Advocacy groups say Biden Administration’s new health care-only COVID standard is not enough

The long-awaited emergency temporary regulation was issued three months past the self-imposed deadline set by Biden in January.

By Tony Silber      
Biden's health-care actions on COVID

Workers and workplace advocates held rallies in around the country this week calling for stronger and more enforceable protections from COVID-19. The events came Tuesday, one day before the U.S. passed 600,000 deaths from the virus, and five days after the Occupational Safety and Health Administration issued a long-awaited Emergency Temporary Standard for workplaces that is limited only to healthcare employees.

Unlike previous OSHA guidelines for workplace safety, an Emergency Temporary Standard has the force of law, with strengthened enforcement. But the overdue new standard applies only to the healthcare sector, effectively leaving tens of millions of U.S. workers operating in a status-quo situation. The events on Tuesday marked the three-month anniversary of a deadline President Biden set to issue safety measures needed to protect all of the nation’s workers from COVID-19.  

“Health care workers who saved our lives are finally getting the nationwide protections they deserve to reduce the risk of getting exposed while at work,” Al Vega, director of policy and programs for the Massachusetts Coalition for Occupational Safety and Health and board president of the National Council for Occupational Safety and Health, said in a statement.

“But we know it is not only healthcare workers who have suffered and died from the virus. The workers who have provided food, shelter and other essential services during this terrible pandemic—and many more who are now returning to work—all deserve strong, science-based protections at work from a highly contagious and potentially fatal disease.” 

In its own announcement on June 10, OSHA said the standard focuses on healthcare workers who are most likely to have contact with someone infected with the virus. The new standard was released alongside new general industry guidance, which doesn’t have the force of law and which is aligned with recent guidance from the Centers for Disease Control and Prevention.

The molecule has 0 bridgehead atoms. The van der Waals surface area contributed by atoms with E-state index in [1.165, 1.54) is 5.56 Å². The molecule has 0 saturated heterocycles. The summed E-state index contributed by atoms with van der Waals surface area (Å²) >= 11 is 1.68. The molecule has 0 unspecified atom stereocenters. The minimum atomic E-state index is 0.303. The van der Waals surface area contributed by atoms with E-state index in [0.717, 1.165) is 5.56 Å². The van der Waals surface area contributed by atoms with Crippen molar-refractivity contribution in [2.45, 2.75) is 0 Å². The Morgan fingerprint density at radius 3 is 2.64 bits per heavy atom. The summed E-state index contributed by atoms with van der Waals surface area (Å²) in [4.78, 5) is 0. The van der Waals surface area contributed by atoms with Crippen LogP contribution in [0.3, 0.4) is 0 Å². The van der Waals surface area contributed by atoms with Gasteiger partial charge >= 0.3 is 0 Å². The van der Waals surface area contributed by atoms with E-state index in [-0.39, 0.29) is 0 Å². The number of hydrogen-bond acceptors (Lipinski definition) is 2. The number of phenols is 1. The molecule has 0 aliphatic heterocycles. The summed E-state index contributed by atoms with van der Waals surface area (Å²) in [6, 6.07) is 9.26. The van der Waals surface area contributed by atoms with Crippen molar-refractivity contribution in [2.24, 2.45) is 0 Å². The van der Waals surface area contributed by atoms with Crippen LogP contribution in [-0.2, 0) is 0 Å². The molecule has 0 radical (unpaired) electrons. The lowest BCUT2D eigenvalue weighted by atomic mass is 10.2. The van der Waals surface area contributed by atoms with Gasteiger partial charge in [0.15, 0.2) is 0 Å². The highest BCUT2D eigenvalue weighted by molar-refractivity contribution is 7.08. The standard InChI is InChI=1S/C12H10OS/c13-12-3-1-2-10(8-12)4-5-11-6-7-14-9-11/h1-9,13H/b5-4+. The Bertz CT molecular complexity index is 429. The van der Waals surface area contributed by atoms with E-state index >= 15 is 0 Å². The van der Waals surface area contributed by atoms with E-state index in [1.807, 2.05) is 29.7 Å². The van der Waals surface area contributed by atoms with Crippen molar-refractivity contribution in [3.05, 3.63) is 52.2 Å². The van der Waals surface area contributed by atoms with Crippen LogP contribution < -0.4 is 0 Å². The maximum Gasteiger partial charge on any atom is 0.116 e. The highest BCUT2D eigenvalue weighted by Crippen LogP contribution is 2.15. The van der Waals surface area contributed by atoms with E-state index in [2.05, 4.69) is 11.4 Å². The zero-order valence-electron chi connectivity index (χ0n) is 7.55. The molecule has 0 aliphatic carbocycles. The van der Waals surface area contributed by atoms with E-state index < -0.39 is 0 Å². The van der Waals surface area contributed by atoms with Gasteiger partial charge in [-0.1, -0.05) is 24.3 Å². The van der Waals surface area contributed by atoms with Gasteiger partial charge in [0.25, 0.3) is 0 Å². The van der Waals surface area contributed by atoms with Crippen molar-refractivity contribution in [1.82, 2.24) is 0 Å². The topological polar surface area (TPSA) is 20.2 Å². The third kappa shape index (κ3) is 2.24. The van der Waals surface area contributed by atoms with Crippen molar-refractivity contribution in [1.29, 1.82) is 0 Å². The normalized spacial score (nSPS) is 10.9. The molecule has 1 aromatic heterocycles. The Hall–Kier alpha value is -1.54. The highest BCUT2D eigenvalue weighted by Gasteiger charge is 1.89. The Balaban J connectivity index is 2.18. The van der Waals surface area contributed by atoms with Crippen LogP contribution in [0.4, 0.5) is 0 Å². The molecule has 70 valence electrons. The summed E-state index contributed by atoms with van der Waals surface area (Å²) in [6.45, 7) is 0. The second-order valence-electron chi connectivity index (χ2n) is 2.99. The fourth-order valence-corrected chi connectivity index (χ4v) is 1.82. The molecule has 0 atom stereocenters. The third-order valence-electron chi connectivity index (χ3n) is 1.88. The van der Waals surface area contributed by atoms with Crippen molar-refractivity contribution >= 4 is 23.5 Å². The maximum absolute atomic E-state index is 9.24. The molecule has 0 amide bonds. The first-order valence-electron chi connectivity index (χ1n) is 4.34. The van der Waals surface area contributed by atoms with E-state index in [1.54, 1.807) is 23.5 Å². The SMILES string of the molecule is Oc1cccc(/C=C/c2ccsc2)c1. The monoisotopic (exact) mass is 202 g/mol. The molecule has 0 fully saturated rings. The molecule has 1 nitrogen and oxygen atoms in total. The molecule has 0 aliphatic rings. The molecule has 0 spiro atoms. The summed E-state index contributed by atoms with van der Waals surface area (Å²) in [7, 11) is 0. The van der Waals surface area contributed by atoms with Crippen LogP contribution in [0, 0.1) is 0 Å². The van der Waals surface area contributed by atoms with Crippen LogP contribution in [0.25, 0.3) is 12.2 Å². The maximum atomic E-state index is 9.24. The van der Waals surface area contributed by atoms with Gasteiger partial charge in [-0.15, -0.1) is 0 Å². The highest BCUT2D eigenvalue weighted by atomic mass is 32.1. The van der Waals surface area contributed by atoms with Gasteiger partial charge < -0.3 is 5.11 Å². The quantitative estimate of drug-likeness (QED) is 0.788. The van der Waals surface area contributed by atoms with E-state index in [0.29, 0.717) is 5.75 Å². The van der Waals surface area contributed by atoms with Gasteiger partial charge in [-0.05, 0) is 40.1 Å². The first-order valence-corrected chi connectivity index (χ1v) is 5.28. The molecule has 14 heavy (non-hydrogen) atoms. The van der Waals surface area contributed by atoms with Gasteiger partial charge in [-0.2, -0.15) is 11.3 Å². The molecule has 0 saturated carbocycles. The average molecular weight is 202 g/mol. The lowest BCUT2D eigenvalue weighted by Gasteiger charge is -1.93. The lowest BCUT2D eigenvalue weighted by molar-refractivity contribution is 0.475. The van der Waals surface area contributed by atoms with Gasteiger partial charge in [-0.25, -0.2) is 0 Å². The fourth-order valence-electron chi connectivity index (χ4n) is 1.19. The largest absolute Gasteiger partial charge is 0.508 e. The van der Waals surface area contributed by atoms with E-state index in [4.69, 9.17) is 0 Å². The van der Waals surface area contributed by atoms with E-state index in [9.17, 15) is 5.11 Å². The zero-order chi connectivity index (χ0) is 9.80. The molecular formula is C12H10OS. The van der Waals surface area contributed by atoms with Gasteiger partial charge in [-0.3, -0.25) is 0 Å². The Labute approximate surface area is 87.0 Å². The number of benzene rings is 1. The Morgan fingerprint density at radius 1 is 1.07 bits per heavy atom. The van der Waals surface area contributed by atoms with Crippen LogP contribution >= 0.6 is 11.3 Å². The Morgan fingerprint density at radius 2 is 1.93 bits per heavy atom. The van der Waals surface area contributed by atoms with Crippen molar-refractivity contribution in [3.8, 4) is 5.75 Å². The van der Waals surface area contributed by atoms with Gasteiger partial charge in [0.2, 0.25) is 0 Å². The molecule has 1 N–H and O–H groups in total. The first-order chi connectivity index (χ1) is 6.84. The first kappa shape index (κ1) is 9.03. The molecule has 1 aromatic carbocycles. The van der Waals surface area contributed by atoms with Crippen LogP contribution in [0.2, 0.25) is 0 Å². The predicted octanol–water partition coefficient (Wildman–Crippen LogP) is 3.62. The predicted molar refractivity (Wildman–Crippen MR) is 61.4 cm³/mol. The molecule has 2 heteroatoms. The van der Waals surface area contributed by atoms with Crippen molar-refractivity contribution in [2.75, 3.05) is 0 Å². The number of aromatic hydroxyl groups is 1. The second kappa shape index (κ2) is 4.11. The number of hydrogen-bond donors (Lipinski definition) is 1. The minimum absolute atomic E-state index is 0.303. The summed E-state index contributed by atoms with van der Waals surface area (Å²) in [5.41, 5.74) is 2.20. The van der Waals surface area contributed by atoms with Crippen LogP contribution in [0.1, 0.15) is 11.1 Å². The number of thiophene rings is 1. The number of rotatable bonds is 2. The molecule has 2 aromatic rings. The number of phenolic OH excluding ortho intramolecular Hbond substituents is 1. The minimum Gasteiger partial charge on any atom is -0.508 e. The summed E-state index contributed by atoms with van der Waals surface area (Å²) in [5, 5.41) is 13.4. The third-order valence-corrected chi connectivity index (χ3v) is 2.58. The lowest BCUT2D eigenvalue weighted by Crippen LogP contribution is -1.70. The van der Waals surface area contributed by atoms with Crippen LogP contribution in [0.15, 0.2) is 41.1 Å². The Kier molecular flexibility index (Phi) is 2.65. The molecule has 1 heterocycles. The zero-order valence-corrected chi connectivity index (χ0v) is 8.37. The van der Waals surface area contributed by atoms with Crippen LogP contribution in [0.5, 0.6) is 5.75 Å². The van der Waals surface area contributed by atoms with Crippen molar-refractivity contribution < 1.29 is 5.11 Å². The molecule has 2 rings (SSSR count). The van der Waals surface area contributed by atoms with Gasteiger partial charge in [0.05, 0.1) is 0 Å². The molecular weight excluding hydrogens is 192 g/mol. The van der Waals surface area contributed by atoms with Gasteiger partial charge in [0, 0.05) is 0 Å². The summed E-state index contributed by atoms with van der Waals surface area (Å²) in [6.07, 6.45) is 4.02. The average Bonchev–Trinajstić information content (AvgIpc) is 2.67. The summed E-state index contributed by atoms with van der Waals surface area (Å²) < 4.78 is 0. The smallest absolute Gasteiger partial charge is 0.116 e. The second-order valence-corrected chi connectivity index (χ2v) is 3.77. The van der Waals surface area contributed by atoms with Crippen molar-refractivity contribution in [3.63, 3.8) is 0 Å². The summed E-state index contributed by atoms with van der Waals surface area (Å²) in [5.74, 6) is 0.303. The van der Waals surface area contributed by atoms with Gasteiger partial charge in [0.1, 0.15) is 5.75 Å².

“Too many of our frontline healthcare workers continue to be at high risk of contracting the coronavirus,” said U.S. Secretary of Labor Marty Walsh in a press release. “This standard follows the science, and will provide increased protections for those whose health is at heightened risk from coronavirus, while they provide us with critical healthcare services.”

Given the pace of vaccinations, this standard, along with the guidance OSHA, the CDC and other agencies have released, will help end this pandemic once and for all, Walsh continued.

What the standard covers

Specifically, the emergency temporary standard covers employees in hospitals, nursing homes, and assisted living facilities, emergency responders, home health care workers, and employees in ambulatory care settings where suspected or confirmed coronavirus patients are treated. It requires non-exempt facilities to conduct a hazard assessment and have a written plan to mitigate virus spread. It requires healthcare employers to provide some employees with N95 respirators or other personal protective equipment. Employers must ensure six feet of distance between workers. In situations where this is not possible, employers should erect barriers between employees where feasible. The standard also requires employers to provide workers with paid time off to get vaccinated and to recover from any side effects.

Covered employees who have coronavirus or who may be contagious must work remotely or otherwise be separated from other workers if possible, or be given paid time off up to $1,400 per week. For most businesses with fewer than 500 employees, tax credits in the American Rescue Plan may be reimbursed through these provisions.

The ETS exempts fully vaccinated workers from masking, distancing and barrier requirements when in well-defined areas where there is no reasonable expectation that any person will be present with suspected or confirmed coronavirus.

“This tailored standard allows OSHA to help the workers most in danger of contracting the virus, while the updated guidance will give other businesses across the country the information they need to help protect unvaccinated workers and continue mitigating spread in the workplace,” Acting Assistant Secretary of Labor for Occupational Safety and Health Jim Frederick said. 

But worker-advocacy groups called it insufficient. “It’s completely unacceptable that OSHA’s Emergency Standard only covers healthcare workers,” stated Workers Center of Central New York Director Jessica Maxwell. “We completely agree that health workers need these protections, but why would the Biden Administration leave behind so many other essential workers?”

Added Jessica E. Martinez, co-executive director of National COSH, “In the three months since the President’s missed deadline for issuing worker safety measures, over 15,000 working age adults died from COVID-19. Every one of those individuals had a family that was also at risk of COVID. Releasing an emergency standard three months late and just for health care workers is too little, too late.” 

The June 15 Workers’ Day of Action was convened by National Council for Occupational Safety and Health, OXFAM, Massachusetts Council for Occupational Safety and Health, Food Chain Workers Alliance, the Health, Environment, Agriculture, Labor Food Alliance, New Jersey Work Environment Council, Last Mile, Public Citizen and the Union of Concerned Scientists.